During the Late Neolithic, more circular monument forms emerged; Perth and Kinross contains a fair proportion of the known timber circles in Scotland as well as cropmark sites categorised as pit-circles (as discussed by Millican 2008). Excavation of some pit-circles has revealed that they occur either in relative isolation for example at Carsie Mains (MPK11208; Brophy and Barclay 2004); within henge monuments as at North Mains (MPK1353; Barclay 1983); or surrounding henge monuments  for example Forteviot Henge 1 (MPK1888; Brophy and Noble 2012). Where timber circles and henges are found together, the timber circles are almost always earlier in date than the henges (Barclay 2005), and the excavated examples from Perth and Kinross conform to this pattern. At Forteviot, for example, the timber circle was dated to 2620–2475 cal BC (from oak charcoal: Brophy and Noble 2020, 135) while the henge it surrounded was probably constructed 2460–2230 cal BC at 95% probability (Hamilton 2020b). That said, given that the timber circle date is from old charcoal, the possibility remains that the timber circle, like the henge that succeeded it, was constructed during the Chalcolithic period. There are a wide range of henge types known in the region, from ‘mini’ henges to massive earthworks (cf Harding and Lee 1987; Younger 2015). However, where excavated for example at Moncreiffe House, North Mains, Forteviot Henge 1, the earthworks have dated from the Chalcolithic period or later and are therefore discussed in the Chalcolithic and Bronze Age chapter of the framework.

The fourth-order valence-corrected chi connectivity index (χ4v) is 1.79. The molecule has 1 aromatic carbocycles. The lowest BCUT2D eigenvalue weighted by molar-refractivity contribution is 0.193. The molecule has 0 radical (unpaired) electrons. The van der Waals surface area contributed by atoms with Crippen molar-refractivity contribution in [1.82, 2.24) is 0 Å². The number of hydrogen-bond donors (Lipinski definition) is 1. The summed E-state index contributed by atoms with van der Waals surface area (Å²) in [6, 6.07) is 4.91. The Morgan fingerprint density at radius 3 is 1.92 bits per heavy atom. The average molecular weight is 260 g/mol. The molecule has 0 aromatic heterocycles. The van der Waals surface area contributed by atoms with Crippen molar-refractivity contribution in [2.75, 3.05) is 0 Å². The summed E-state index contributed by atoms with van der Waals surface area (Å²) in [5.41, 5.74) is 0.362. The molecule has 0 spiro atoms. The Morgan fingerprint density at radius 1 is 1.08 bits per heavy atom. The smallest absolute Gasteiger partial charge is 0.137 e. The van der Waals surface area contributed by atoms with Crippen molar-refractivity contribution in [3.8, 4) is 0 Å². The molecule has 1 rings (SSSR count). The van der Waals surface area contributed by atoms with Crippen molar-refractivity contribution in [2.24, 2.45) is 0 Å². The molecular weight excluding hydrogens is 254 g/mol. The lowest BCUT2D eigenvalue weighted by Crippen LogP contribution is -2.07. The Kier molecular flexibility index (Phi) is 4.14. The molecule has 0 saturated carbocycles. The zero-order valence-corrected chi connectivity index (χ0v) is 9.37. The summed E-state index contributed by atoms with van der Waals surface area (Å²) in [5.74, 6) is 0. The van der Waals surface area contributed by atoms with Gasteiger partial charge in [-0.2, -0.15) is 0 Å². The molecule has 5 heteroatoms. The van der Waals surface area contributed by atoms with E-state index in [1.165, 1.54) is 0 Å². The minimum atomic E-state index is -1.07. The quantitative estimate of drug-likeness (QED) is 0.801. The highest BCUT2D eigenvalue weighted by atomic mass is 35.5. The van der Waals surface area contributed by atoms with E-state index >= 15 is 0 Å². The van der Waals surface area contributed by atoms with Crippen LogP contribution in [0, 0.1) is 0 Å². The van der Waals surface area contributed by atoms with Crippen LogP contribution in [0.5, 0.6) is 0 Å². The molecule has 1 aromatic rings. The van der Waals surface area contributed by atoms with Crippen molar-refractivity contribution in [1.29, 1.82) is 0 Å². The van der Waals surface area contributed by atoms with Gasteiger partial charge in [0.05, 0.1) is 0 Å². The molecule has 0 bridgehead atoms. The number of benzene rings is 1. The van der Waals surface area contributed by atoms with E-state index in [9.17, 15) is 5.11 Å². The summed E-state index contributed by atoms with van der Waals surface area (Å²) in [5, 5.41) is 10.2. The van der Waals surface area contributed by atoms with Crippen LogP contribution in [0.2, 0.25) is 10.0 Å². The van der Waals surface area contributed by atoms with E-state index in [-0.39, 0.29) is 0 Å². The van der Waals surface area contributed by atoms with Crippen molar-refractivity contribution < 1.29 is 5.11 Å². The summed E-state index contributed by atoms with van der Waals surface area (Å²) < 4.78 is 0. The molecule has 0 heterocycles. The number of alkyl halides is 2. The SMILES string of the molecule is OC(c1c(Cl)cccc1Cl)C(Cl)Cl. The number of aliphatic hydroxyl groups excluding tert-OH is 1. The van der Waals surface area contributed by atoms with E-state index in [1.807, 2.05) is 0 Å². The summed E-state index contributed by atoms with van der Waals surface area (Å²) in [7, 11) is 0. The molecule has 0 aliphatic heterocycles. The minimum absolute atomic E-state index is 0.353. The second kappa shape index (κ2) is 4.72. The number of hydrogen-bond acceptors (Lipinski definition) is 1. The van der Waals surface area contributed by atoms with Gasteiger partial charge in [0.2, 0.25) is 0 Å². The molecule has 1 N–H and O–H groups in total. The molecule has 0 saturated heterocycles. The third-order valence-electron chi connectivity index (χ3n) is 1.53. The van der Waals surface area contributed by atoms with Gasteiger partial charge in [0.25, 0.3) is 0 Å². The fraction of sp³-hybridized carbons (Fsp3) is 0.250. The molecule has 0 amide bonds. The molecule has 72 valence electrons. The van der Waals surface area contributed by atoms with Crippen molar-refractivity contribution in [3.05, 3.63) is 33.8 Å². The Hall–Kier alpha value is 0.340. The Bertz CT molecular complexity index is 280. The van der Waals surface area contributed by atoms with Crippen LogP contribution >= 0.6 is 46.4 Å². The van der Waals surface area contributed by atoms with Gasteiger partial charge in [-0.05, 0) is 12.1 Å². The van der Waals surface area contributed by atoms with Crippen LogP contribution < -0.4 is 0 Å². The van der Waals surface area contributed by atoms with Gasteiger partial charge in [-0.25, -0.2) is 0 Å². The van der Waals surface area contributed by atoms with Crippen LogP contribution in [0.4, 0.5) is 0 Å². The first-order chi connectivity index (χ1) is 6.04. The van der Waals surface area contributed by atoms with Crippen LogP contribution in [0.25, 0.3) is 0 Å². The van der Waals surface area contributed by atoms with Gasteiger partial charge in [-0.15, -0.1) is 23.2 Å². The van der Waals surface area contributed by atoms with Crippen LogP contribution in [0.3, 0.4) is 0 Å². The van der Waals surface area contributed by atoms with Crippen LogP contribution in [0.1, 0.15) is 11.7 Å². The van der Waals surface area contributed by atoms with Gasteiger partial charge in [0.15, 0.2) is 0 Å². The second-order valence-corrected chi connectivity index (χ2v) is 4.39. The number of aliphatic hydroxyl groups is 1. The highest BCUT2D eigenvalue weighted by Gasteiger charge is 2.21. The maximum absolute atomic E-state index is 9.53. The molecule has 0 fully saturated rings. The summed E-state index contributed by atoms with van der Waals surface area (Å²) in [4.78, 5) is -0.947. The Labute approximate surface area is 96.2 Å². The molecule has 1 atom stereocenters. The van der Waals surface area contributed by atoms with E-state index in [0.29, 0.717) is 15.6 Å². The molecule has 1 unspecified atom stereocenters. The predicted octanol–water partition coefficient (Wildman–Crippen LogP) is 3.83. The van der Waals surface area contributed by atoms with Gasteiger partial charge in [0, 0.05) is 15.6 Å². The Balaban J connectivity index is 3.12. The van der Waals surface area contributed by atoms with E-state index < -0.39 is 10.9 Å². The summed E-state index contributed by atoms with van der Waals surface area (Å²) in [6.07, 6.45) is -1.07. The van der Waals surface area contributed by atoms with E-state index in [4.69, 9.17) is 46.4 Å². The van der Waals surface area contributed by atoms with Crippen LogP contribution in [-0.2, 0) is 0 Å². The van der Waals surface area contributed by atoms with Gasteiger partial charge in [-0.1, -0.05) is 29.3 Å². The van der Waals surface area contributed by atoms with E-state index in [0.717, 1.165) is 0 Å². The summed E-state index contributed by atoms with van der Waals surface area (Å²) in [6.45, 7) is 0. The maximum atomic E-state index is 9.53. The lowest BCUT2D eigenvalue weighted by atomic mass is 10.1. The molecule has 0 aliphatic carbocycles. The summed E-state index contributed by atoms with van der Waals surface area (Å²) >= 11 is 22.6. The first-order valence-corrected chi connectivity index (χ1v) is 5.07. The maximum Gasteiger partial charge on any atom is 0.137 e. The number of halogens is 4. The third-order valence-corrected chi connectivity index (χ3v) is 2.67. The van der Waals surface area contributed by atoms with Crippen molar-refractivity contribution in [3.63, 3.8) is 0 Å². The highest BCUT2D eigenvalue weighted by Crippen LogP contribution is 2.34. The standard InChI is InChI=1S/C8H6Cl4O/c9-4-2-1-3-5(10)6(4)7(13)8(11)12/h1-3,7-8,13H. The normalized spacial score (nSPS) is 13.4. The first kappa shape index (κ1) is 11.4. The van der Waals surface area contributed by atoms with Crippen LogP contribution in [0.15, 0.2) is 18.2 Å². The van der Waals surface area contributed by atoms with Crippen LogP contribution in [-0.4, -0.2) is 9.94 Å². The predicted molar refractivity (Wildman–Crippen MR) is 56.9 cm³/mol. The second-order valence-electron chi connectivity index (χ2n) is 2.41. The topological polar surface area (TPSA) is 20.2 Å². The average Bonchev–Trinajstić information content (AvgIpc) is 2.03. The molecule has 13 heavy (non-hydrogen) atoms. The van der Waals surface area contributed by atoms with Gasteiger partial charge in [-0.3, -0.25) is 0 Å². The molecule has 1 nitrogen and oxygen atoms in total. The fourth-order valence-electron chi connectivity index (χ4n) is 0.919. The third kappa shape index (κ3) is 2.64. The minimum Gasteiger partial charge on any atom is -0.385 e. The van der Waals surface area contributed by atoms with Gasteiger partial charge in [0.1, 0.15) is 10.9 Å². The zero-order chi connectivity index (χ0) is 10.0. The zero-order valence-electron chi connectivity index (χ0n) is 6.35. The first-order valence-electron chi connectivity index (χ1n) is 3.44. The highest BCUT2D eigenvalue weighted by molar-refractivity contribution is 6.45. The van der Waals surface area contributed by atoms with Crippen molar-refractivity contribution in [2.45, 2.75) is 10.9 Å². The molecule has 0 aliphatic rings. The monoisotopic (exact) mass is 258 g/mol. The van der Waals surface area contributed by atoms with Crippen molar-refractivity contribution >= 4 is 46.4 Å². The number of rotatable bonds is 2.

At no more than 50m in diameter, timber circles are dwarfed by palisaded enclosures which were enormous timber-defined arenas that emerged after 2800 cal BC (Noble and Brophy 2011a). Of the five currently known in Scotland, two are located in Perth and Kinross, just 4km apart on the south terrace of the River Earn at Forteviot (MPK1882; Canmore ID 26559/296263) and at Leadketty (MPK1961). These massive monuments would have consumed huge amounts of oak, labour, time and resources to build and maintain, and although superficially similar in plan when compared as cropmarks, the excavations have revealed them to be contrasting structures. Forteviot appears to have been a gathering place for ceremonial activities, while Leadketty is believed by the excavator to be a fenced enclosure that more likely contained settlement and perhaps farm animals (see Brophy and Noble 2020; Noble and Brophy 2014).